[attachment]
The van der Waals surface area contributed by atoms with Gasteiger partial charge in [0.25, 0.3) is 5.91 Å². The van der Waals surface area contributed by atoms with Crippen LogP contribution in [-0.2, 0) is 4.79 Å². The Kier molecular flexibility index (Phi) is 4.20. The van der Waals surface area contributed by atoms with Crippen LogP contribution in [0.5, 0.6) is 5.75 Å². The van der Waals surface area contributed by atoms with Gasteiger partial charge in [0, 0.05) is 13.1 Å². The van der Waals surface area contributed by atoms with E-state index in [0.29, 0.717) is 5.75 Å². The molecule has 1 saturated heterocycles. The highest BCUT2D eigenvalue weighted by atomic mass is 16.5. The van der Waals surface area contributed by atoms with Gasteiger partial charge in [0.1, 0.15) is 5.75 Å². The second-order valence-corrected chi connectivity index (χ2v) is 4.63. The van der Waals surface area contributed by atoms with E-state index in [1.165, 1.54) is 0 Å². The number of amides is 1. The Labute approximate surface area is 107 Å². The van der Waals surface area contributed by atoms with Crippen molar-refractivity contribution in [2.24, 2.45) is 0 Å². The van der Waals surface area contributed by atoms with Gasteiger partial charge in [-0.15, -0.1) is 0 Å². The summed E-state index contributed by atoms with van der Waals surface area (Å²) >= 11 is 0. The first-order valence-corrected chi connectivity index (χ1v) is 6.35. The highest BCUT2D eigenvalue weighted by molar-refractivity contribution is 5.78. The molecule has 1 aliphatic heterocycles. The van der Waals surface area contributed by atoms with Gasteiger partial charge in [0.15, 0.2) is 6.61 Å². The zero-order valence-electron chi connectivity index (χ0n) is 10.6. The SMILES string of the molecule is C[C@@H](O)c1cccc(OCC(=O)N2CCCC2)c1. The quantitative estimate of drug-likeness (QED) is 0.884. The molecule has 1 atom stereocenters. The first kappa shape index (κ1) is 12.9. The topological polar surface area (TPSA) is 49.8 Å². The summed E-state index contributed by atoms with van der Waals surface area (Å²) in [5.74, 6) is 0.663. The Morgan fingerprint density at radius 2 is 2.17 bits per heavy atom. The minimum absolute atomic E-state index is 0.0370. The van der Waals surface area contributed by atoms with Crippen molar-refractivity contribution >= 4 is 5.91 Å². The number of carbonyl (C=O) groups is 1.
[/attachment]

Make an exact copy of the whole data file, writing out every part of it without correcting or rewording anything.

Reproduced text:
The van der Waals surface area contributed by atoms with Gasteiger partial charge in [0.25, 0.3) is 5.91 Å². The van der Waals surface area contributed by atoms with Crippen LogP contribution in [-0.2, 0) is 4.79 Å². The Kier molecular flexibility index (Phi) is 4.20. The van der Waals surface area contributed by atoms with Crippen LogP contribution in [0.5, 0.6) is 5.75 Å². The van der Waals surface area contributed by atoms with Gasteiger partial charge in [0, 0.05) is 13.1 Å². The van der Waals surface area contributed by atoms with E-state index in [0.29, 0.717) is 5.75 Å². The molecule has 1 saturated heterocycles. The highest BCUT2D eigenvalue weighted by atomic mass is 16.5. The van der Waals surface area contributed by atoms with Gasteiger partial charge in [0.1, 0.15) is 5.75 Å². The second-order valence-corrected chi connectivity index (χ2v) is 4.63. The van der Waals surface area contributed by atoms with E-state index in [1.165, 1.54) is 0 Å². The number of amides is 1. The Labute approximate surface area is 107 Å². The van der Waals surface area contributed by atoms with Crippen molar-refractivity contribution in [2.24, 2.45) is 0 Å². The van der Waals surface area contributed by atoms with Gasteiger partial charge in [-0.15, -0.1) is 0 Å². The summed E-state index contributed by atoms with van der Waals surface area (Å²) >= 11 is 0. The first-order valence-corrected chi connectivity index (χ1v) is 6.35. The highest BCUT2D eigenvalue weighted by molar-refractivity contribution is 5.78. The molecule has 1 aliphatic heterocycles. The van der Waals surface area contributed by atoms with Gasteiger partial charge in [0.15, 0.2) is 6.61 Å². The zero-order valence-electron chi connectivity index (χ0n) is 10.6. The SMILES string of the molecule is C[C@@H](O)c1cccc(OCC(=O)N2CCCC2)c1. The quantitative estimate of drug-likeness (QED) is 0.884. The molecule has 1 atom stereocenters. The first kappa shape index (κ1) is 12.9. The topological polar surface area (TPSA) is 49.8 Å². The summed E-state index contributed by atoms with van der Waals surface area (Å²) in [5.74, 6) is 0.663. The Morgan fingerprint density at radius 2 is 2.17 bits per heavy atom. The minimum absolute atomic E-state index is 0.0370. The van der Waals surface area contributed by atoms with Crippen molar-refractivity contribution >= 4 is 5.91 Å². The number of carbonyl (C=O) groups is 1.